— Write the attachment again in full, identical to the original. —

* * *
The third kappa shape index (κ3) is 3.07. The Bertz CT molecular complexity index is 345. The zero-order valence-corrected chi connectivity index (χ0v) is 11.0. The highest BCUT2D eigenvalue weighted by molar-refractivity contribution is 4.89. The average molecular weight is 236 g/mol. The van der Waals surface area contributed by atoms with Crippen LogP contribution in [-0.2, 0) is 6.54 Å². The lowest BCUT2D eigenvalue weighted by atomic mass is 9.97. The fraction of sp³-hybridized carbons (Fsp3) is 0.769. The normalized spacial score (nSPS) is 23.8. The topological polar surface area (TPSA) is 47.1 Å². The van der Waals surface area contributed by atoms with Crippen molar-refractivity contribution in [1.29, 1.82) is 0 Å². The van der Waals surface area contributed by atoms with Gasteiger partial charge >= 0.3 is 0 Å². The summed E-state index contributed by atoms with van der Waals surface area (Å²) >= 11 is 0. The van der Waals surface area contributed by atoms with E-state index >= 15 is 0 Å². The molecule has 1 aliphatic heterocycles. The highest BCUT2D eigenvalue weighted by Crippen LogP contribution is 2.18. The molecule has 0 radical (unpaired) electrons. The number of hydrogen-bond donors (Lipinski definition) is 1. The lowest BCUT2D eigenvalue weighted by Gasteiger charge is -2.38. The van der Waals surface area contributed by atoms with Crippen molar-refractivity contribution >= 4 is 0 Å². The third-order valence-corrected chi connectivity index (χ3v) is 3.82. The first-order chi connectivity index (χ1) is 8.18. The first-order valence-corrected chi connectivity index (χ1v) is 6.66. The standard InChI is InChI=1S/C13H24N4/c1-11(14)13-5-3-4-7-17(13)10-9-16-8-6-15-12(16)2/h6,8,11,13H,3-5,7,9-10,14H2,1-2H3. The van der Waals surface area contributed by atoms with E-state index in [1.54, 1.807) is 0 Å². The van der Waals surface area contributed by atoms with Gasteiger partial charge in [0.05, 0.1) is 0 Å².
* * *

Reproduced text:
The third kappa shape index (κ3) is 3.07. The Bertz CT molecular complexity index is 345. The zero-order valence-corrected chi connectivity index (χ0v) is 11.0. The highest BCUT2D eigenvalue weighted by molar-refractivity contribution is 4.89. The average molecular weight is 236 g/mol. The van der Waals surface area contributed by atoms with Crippen LogP contribution in [-0.2, 0) is 6.54 Å². The lowest BCUT2D eigenvalue weighted by atomic mass is 9.97. The fraction of sp³-hybridized carbons (Fsp3) is 0.769. The normalized spacial score (nSPS) is 23.8. The topological polar surface area (TPSA) is 47.1 Å². The van der Waals surface area contributed by atoms with Crippen molar-refractivity contribution in [1.29, 1.82) is 0 Å². The van der Waals surface area contributed by atoms with Gasteiger partial charge >= 0.3 is 0 Å². The summed E-state index contributed by atoms with van der Waals surface area (Å²) >= 11 is 0. The van der Waals surface area contributed by atoms with E-state index >= 15 is 0 Å². The molecule has 1 aliphatic heterocycles. The highest BCUT2D eigenvalue weighted by Crippen LogP contribution is 2.18. The molecule has 0 radical (unpaired) electrons. The number of hydrogen-bond donors (Lipinski definition) is 1. The lowest BCUT2D eigenvalue weighted by Gasteiger charge is -2.38. The van der Waals surface area contributed by atoms with Crippen molar-refractivity contribution >= 4 is 0 Å². The third-order valence-corrected chi connectivity index (χ3v) is 3.82. The first-order chi connectivity index (χ1) is 8.18. The first-order valence-corrected chi connectivity index (χ1v) is 6.66. The standard InChI is InChI=1S/C13H24N4/c1-11(14)13-5-3-4-7-17(13)10-9-16-8-6-15-12(16)2/h6,8,11,13H,3-5,7,9-10,14H2,1-2H3. The van der Waals surface area contributed by atoms with E-state index in [1.54, 1.807) is 0 Å². The van der Waals surface area contributed by atoms with Gasteiger partial charge in [0.05, 0.1) is 0 Å².